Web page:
Citigroup (NYSE:C) is the leading global bank. The company has approximately 200 million customer accounts and does business in more than 160 countries and jurisdictions. Nevertheless, the bank has not participated in the huge rally over the past year.
(Chart provided by Finviz.com)
Citigroup is up 9% over the past 52 weeks and actually down 3% over the last six months. I submit to you that this is a major buy. In the following sections I will lay out my bull case for the stock going forward.
Citigroup is a steal compared to its peers
Citigroup is vastly undervalued compared to the other global money center banks. Further, Citigroup has the greatest potential upside as well. The bank is trading for the lowest PEG ratio of 0.9 out of the five major banks right now.
(Table provided by Finviz.com)
Further, Citigroup has the lowest trailing and forward P/E ratios of the five major banks at 11.79 and 8.78, respectively. Yet, the stock has gone virtually nowhere over the past year. Why you say? Well there has been little movement in regards to returning wealth to shareholders. I posit that is about to change when the payout ratios are released on the 26th. A recent Bloomberg article underpins my thesis ...
"The biggest increase in payouts may come from Citigroup Inc., ranked third by assets and run by Chief Executive Officer Michael Corbat, 53. The New York-based firm could return $6.6 billion in the year beginning April 1, compared with $121 million in the previous 12 months, according to an average of four analysts' estimates compiled by Bloomberg. The predictions range from as much as $8.2 billion to as little as $4.7 billion."
Did you catch that? They said $121 million over the last 12 months versus potentially $6.6 billion over the next 12 months. That is an exponential increase. I believe this will be a seminal moment for the stock.
Citigroup passed the stress tests with flying colors. Nevertheless, there are risks. According to Chris Kotowski, an Oppenheimer & Co. analyst,
"Citigroup's request may be complicated by a $400 million fraud the bank reported last month after it found falsified documents tied to loans made by its Mexican unit to an oil-services firm."
Even so, I don't see this development throwing a monkey wrench into Citigroup's plans for future dividend increases and share buybacks. I posit it was an isolated incident.
At present, Citigroup is not on an income investor's radar due to the fact the yield is still insignificant. Nevertheless, as Citigroup increases the annual payout and the yield rises I expect the income investor to take notice.
Rising rates and a steepening yield curve are big positives.
The yield curve steepens when the gap between the yield on short-term bonds and long-term bonds increases. This makes the curve appear steeper. Banks borrow short and lend long. As the spread between the 10-year and 2-year bond yields widen, the bank's profit margins rise. The 10-2 year treasury yield spread is currently at 2.32%, and rising.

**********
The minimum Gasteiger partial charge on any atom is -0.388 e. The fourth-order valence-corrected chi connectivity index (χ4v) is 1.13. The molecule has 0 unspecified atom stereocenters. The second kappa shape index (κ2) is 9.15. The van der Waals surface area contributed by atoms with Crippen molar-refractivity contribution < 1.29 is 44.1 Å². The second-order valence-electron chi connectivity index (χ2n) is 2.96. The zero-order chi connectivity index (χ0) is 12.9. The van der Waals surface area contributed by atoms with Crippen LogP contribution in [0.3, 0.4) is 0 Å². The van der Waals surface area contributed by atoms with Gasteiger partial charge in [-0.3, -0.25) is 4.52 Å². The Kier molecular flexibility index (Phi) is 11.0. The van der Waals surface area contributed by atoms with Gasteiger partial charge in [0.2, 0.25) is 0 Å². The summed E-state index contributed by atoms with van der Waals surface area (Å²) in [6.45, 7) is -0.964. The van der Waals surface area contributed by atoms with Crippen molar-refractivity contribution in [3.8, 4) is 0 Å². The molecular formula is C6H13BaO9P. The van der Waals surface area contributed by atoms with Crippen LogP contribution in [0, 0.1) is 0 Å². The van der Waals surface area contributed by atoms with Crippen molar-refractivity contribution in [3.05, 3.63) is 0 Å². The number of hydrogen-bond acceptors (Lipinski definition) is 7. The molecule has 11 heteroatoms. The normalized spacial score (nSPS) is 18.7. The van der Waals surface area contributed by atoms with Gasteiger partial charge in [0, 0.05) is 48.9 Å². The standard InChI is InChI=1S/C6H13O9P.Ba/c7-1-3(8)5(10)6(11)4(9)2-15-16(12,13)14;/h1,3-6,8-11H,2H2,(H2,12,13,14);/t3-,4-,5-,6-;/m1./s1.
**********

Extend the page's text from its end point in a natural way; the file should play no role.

(Chart provided by Ycharts.com)
Another significant positive regarding a steepening yield curve is the fact it is a clue to the direction of the economy. When the yield curve steepens, it portends the economy is on an upswing.
Citigroup is extremely undervalued
Citigroup has a current price to book value ratio of 0.9. Historically, Citigroup has traded for closer to two times book value. This implies significant potential upside from current levels if the stock can simply return to historical levels. This data squares well with the historical price performance of the stock. Moreover, profits are up as well.
(Tables provided by Scottrade.com)
Macroeconomic and geopolitical headwinds emerge
If something goes awry in China, Europe or the Middle East the markets will be negatively affected. No stock will be immune. The current "wall of worry" seems to be growing taller. This concern is amplified by the fact the market is still near all-time highs. This is a potent combination.
Legal risks still remain
Citigroup has not yet put the entirety of the company's legal risks behind it. Legal challenges from investors in mortgages and mortgage backed securities could still prevail against the bank.
The housing market craters
With rates on the rise, the housing market could take a hit. The housing recovery is still in its infancy. It remains to be seen if the housing market can with stand higher mortgage rates. Although Citigroup has less exposure to the housing market than other banks, a major pullback in the housing market would not bode well for the stock.
Citigroup is a solid buy right now. Although the stock has not performed well over the past year, the bank is now the only major bank stock trading for a single digit forward P/E ratio. Moreover, earnings continue to increase. EPS is expected to grow significantly this year and in 2015 as well.
I see a major opportunity ahead for Citigroup shareholders. I do not believe all the future positives have been priced in the stock. With the yield curve steepening and Citigroup cleaning house, I posit the bank will become much more profitable and increase distributions to shareholders. If you choose to start a position in the stock at this time, I suggest layering in a quarter at a time to reduce risk.
Disclosure: I have no positions in any stocks mentioned, and no plans to initiate any positions within the next 72 hours. I wrote this article myself, and it expresses my own opinions. I am not receiving compensation for it (other than from Seeking Alpha). I have no business relationship with any company whose stock is mentioned in this article.